13. "We were down about a block from the base of the World Trade Center towers about an hour ago. And there was a great deal of concern at that time, the firemen said building number 7 was going to collapse, building number five was in danger of collapsing. And there's so little they can do to try to fight the fires in these buildings, because the fires are so massive. And so much of the buildings continues to fall into the street. When you're down there, Dan, you hear smaller secondary explosions going off every 15 or 20 minutes, and so it's an extremely dangerous place to be."

–CBS-TV News Reporter Vince DeMentri

14. Well, they said that's (7) fully involved at this time. This was a fully involved building. I said, all right, they're not coming for us for a while. Now you're trapped in this rubble, and you're trying to get a grasp of an idea of what's going on there. I heard on the handy talky that we are now fighting a 40-story building fully involved.
Now you're trapped in the rubble and the guys who are there are fighting the worst high-rise fire in the history of New York or history of the world, probably, I don't know, 40, story building fully involved, I guess that was probably the worst.
I was, needless to say, scared to death that something else was going to fall on us, that this building was going to come down and we were all going to die, after surviving the worst of it. [Note: I deleted the link this account, and searching the net for the text doesn’t turn up anything. This sounds like an account from north tower stairwell B survivor. Anyone who knows for sure, let me know.]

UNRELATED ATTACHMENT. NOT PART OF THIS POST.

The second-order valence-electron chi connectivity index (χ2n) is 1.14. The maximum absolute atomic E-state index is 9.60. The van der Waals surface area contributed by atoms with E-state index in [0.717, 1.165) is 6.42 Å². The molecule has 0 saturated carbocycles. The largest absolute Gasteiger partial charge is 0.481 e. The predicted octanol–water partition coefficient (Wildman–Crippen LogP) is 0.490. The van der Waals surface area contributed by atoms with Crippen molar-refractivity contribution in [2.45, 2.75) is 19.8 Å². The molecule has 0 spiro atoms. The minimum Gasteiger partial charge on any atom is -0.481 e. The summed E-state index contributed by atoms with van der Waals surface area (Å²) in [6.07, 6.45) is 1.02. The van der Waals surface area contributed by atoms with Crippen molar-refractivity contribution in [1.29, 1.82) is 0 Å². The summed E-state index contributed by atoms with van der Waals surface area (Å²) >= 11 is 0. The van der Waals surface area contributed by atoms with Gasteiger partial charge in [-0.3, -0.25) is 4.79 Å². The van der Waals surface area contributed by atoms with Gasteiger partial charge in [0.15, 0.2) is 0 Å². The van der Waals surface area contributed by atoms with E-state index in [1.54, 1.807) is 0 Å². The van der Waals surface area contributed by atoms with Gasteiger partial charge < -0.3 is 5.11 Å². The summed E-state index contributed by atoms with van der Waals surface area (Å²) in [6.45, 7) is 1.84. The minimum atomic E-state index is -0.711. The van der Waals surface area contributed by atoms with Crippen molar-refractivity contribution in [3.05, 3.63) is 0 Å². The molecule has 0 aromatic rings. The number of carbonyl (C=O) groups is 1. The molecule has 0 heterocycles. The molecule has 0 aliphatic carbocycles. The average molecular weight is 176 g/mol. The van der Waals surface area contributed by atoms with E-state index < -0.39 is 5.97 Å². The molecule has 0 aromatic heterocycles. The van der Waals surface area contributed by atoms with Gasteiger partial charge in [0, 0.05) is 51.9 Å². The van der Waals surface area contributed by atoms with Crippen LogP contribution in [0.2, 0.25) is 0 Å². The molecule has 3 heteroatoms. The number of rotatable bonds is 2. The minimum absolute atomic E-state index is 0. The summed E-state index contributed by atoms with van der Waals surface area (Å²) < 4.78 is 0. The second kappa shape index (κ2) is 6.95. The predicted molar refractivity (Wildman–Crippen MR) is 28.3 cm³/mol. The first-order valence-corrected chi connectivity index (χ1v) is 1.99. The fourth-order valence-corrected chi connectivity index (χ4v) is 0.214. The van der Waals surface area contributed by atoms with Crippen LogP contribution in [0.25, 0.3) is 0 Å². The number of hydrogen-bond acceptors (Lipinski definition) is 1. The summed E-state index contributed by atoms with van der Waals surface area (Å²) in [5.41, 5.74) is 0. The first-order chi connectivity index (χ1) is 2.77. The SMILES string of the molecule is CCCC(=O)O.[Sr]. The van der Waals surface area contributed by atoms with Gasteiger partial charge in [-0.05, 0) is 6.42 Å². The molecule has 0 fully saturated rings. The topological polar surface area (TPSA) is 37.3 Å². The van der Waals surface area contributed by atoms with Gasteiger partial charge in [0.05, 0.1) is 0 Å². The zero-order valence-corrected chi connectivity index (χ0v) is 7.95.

15. And 7 World Trade was burning up at the time. We could see it. ... the fire at 7 World Trade was working its way from the front of the building northbound to the back of the building. There was no way there could be water put on it, because there was no water in the area. –Firefighter Eugene Kelty Jr.

16. The time was approximately 11a.m. Both of the WTC towers were collapsed and the streets were covered with debris. Building #7 was still standing but burning. ...We spoke to with a FDNY Chief who has his men holed up in the US Post Office building. He informed us that the fires in building 7 were uncontrollable and that its collapse was imminent. There were no fires inside the loading dock (of 7) at this time but we could hear explosions deep inside. –PAPD P.O. William Connors page 69
17. "There's number Seven World Trade. That's the OEM bunker." We had a snicker about that. We looked over, and it's engulfed in flames and starting to collapse.